“Hope you don’t mind another story about the early days of pizza in New Orleans,” says Gilda Barger, of Kenner:
“In the late ’50s, my two older brothers went on a double date to a movie and then to eat.
“Having never had pizza before, when it came time to place the order, wanting to impress the girls, they ordered FOUR large pizzas.
“I can just imagine the wait staff’s amusement at the look on their faces when the large pizzas arrived.
“I was the happy recipient of my first taste of pizza when they brought home some of the abundance of leftover pizza.”
Which reminds me
Many years ago, in the early days of McDonald’s in Baton Rouge, the burger chain came out with the Big Mac.
Two ladies who lived in north Baton Rouge, not far from the McDonald’s on Plank Road, saw the TV ads for this big burger and decided to try one.
But because they weren’t sure if they could eat a whole Big Mac, which looked gigantic on TV, they had the server cut one in half for them.
They said when they made their request, the look on that kid’s face was priceless. …
As I mentioned earlier, with considerable family pride, my brother Louis and his wife, Jane Crawford Anders, were king and queen of Oakdale’s Krewe of Muse Mardi Gras ball.
It was a festive occasion, with Baton Rouge’s great band Stormy providing the music.
As the revelry went on past midnight, I got a taste of small-town life when I asked one Oakdale resident, “Is there an after-hours joint around here?”
He thought a moment, then replied, “Well, there’s a Waffle House in Alexandria. …”
Finding your place
“As a New Orleans native, Mardi Gras music is the soundtrack of my life,” says Kathy J. Higgins, of Metairie.
“I love all the wonderful songs associated with it, several of which were listed in your Feb. 7 column.”
Kathy suggested two more: “New Suit,” by The Wild Magnolias, mentioned earlier by a reader and “a newer classic by Benny Grunch and the Bunch: ‘Ain’t No Place to Pee on Mardi Gras Day,’ which is probably the main concern of most Mardi Gras revelers!
“I hope you’ll listen to these two. They will definitely put you in the Carnival party mood.”
For the birds
When Alex Chapman, of Ville Platte, agreed to be a $20 sponsor for radio station KVPI’s “First Purple Martin Spotting” contest, he wasn’t expecting a quick end to the event:
“I’d heard of sightings in these parts as early as Jan. 25, but I assumed that with two ice storms, the contest would last longer than two hours!
But the contest started at 7 a.m. Saturday, Feb. 7 — and was over “right after 9 a.m., when a listener/birder called in and reported a sighting of a scout on Feb. 2.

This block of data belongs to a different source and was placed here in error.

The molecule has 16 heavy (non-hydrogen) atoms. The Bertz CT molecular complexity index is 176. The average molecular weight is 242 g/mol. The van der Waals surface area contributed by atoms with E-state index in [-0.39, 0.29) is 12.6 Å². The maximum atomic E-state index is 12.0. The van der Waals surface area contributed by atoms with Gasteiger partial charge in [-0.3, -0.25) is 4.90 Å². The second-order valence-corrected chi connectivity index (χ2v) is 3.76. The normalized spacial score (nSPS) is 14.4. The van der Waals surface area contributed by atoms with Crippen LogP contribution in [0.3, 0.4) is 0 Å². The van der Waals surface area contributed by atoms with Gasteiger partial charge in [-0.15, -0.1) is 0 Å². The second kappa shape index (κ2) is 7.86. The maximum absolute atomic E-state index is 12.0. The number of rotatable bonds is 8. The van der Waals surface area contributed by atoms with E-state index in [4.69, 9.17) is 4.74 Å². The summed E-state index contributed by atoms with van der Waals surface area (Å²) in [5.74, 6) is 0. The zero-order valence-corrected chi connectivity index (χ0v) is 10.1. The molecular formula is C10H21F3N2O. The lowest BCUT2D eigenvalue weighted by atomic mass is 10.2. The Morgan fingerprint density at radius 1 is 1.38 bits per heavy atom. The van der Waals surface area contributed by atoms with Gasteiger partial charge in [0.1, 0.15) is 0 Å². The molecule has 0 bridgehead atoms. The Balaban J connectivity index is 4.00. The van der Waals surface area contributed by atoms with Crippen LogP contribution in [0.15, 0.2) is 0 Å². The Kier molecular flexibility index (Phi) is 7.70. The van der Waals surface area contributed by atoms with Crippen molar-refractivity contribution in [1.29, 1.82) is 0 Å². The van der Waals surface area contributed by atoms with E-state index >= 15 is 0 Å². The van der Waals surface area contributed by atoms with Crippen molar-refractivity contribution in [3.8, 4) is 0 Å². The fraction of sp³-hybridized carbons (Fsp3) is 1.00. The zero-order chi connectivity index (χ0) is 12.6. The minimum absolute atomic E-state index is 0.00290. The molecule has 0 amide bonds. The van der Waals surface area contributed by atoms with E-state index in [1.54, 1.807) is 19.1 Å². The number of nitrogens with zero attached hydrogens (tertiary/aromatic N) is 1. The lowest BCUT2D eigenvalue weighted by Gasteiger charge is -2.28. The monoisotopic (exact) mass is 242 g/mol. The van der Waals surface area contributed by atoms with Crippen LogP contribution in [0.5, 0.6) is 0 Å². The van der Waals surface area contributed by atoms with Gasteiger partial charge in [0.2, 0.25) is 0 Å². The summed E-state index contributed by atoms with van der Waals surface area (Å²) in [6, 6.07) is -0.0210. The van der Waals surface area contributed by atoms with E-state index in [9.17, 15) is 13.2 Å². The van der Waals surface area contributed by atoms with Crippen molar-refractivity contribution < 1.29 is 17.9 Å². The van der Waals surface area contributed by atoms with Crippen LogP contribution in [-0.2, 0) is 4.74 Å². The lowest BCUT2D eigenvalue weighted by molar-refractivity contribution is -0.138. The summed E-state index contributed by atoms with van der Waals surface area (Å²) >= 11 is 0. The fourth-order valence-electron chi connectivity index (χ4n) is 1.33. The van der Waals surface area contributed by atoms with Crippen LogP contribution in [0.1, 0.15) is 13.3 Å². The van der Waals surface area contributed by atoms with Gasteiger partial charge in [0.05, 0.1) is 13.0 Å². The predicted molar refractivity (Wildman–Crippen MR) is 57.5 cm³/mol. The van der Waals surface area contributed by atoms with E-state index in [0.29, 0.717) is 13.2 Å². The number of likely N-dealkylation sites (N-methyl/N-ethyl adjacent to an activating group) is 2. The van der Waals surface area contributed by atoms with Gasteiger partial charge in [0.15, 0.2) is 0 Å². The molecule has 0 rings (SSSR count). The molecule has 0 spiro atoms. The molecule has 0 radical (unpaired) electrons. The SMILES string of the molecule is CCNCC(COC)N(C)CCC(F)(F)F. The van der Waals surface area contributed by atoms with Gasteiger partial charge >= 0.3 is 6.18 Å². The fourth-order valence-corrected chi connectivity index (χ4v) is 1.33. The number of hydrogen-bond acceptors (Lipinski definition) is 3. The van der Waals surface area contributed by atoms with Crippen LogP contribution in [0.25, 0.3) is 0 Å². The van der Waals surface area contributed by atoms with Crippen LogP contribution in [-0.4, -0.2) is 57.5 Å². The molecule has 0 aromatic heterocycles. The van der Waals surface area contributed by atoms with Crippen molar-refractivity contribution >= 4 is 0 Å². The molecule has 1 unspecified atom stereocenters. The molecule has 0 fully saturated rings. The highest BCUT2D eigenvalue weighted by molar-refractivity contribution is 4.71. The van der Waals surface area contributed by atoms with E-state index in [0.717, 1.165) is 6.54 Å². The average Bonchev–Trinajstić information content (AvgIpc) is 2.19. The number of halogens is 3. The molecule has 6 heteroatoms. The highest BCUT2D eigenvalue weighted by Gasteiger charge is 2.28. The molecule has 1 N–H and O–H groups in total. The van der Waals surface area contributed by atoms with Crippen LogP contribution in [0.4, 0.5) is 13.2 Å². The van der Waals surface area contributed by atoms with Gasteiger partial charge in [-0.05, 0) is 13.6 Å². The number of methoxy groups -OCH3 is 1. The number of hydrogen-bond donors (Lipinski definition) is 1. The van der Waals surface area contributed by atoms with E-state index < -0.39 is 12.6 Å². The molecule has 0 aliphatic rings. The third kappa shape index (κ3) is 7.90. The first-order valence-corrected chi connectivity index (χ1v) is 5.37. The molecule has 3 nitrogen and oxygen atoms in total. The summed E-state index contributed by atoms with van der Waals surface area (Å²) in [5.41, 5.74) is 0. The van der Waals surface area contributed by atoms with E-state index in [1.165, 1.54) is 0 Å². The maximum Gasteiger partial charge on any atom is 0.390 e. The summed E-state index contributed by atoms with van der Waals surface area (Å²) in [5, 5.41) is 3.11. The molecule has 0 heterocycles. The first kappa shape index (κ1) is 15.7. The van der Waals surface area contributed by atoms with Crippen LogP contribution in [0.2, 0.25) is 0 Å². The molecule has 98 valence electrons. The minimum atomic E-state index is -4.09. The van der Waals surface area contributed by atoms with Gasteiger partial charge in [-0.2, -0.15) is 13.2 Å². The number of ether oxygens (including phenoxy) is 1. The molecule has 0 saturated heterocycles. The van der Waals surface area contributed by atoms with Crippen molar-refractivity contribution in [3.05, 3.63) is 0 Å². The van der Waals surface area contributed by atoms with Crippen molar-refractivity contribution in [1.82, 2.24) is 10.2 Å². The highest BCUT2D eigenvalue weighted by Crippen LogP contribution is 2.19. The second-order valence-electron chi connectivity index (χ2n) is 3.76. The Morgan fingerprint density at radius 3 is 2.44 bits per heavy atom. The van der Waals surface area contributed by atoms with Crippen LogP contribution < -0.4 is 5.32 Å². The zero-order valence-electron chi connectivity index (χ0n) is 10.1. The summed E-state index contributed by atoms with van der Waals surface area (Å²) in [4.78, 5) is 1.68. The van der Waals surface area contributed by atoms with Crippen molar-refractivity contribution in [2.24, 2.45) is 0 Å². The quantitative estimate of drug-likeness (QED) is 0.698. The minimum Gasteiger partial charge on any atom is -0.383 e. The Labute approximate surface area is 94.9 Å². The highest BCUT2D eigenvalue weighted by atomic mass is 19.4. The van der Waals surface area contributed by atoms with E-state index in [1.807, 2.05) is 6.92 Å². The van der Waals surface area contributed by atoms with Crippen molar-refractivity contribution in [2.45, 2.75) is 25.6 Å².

“Next year, we’ll start the Contest on Jan. 1.”
Go for the glow
S.L. Babin responds to our question about LSU band members wearing lights on their caps with this tale of another band with lights:
“Around 1952-1954, the old Gonzales High School band had lights on their caps.
“The band would spell ‘GHS’ at halftime and have the stadium lights turned off.
“They would then play the school’s victory song.
“It was awesome.”
Bobbi Jo Guerin and Berlin Coxe, organizers of Watson’s Fourth annual Bird & Sausage Gumbo Cook-Off, thank all those who helped raise funds for Raven’s Outreach Center for Homeless Veterans in Baton Rouge.
More than 50 gumbos and other delicacies were judged; crowned champion was Colleen Frazier and her team “The GuRouxs.”
Special People Dept.
- Robert Day Sr., of Slidell, was 100 on Thursday, Feb. 6.
He celebrated with family and friends on Saturday, Feb. 8.
Sidney Boudreaux, of Morgan City, celebrated his 99th birthday on Tuesday, Feb. 11.
Mamie Moore, of Hammond, celebrates her 91st birthday on Wednesday, Feb. 12.
Juanita Franklin Shanklin says, “My 5-year-old granddaughter attends Northwestern Elementary in Zachary.
“We were watching television and the Geico commercial came on, about Old McDonald being a bad speller.
“He spelled the word ‘cow’ as ‘c-o-w-e-i-e-i-o.’
“My granddaughter looked at me with a straight face and said, ‘Mama, he should have sounded the word all the way out before he tried to spell it.’
“I could hardly control my laughter. Thank God for education!”
Dudley Lehew, of Denham Springs, tells a story about changing priorities that come with age:
“When I went for a haircut, the guys at the barber shop asked me what actress I would like to be stuck in an elevator with.
“I told them, ‘One who knows how to fix elevators.’ ”
Write Smiley at Smiley@theadvocate.com. He can also be reached by fax at (225) 388-0351 or mail at P.O. Box 588, Baton Rouge, LA 70821.